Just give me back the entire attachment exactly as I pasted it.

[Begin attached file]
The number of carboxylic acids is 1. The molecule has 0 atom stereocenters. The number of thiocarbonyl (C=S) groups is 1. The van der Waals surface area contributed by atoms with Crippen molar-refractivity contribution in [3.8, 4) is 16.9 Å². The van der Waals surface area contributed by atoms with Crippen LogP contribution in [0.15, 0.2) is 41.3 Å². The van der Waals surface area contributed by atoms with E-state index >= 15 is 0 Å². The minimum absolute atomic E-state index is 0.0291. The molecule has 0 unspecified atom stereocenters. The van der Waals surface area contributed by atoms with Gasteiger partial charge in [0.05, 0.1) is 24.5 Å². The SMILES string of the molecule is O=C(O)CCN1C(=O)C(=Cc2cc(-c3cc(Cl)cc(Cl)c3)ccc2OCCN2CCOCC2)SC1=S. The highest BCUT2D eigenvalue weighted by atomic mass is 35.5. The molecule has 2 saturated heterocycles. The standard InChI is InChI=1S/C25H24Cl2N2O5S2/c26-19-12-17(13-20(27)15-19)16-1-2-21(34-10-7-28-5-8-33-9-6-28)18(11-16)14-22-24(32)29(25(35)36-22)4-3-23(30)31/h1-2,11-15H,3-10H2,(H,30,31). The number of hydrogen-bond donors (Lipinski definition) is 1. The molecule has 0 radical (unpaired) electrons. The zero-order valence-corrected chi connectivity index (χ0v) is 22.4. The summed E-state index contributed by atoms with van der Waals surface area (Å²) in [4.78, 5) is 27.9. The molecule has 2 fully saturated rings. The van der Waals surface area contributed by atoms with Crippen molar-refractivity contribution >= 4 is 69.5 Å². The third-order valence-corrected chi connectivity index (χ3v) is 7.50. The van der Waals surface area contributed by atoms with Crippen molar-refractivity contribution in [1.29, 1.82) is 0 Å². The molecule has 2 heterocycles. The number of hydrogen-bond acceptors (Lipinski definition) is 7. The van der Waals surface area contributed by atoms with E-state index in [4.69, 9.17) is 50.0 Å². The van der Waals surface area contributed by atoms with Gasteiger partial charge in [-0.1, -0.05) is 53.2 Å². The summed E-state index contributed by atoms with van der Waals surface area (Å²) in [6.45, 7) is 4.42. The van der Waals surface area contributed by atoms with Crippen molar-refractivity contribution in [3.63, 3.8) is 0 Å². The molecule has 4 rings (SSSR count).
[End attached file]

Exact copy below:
The number of carboxylic acids is 1. The molecule has 0 atom stereocenters. The number of thiocarbonyl (C=S) groups is 1. The van der Waals surface area contributed by atoms with Crippen molar-refractivity contribution in [3.8, 4) is 16.9 Å². The van der Waals surface area contributed by atoms with Crippen LogP contribution in [0.15, 0.2) is 41.3 Å². The van der Waals surface area contributed by atoms with E-state index >= 15 is 0 Å². The minimum absolute atomic E-state index is 0.0291. The molecule has 0 unspecified atom stereocenters. The van der Waals surface area contributed by atoms with Gasteiger partial charge in [0.05, 0.1) is 24.5 Å². The SMILES string of the molecule is O=C(O)CCN1C(=O)C(=Cc2cc(-c3cc(Cl)cc(Cl)c3)ccc2OCCN2CCOCC2)SC1=S. The highest BCUT2D eigenvalue weighted by atomic mass is 35.5. The molecule has 2 saturated heterocycles. The standard InChI is InChI=1S/C25H24Cl2N2O5S2/c26-19-12-17(13-20(27)15-19)16-1-2-21(34-10-7-28-5-8-33-9-6-28)18(11-16)14-22-24(32)29(25(35)36-22)4-3-23(30)31/h1-2,11-15H,3-10H2,(H,30,31). The number of hydrogen-bond donors (Lipinski definition) is 1. The molecule has 0 radical (unpaired) electrons. The zero-order valence-corrected chi connectivity index (χ0v) is 22.4. The summed E-state index contributed by atoms with van der Waals surface area (Å²) in [4.78, 5) is 27.9. The molecule has 2 fully saturated rings. The van der Waals surface area contributed by atoms with Crippen molar-refractivity contribution >= 4 is 69.5 Å². The third-order valence-corrected chi connectivity index (χ3v) is 7.50. The van der Waals surface area contributed by atoms with Crippen molar-refractivity contribution in [1.29, 1.82) is 0 Å². The molecule has 2 heterocycles. The number of hydrogen-bond acceptors (Lipinski definition) is 7. The van der Waals surface area contributed by atoms with E-state index in [4.69, 9.17) is 50.0 Å². The van der Waals surface area contributed by atoms with Gasteiger partial charge in [-0.1, -0.05) is 53.2 Å². The summed E-state index contributed by atoms with van der Waals surface area (Å²) in [6.45, 7) is 4.42. The van der Waals surface area contributed by atoms with Crippen molar-refractivity contribution in [3.63, 3.8) is 0 Å². The molecule has 4 rings (SSSR count).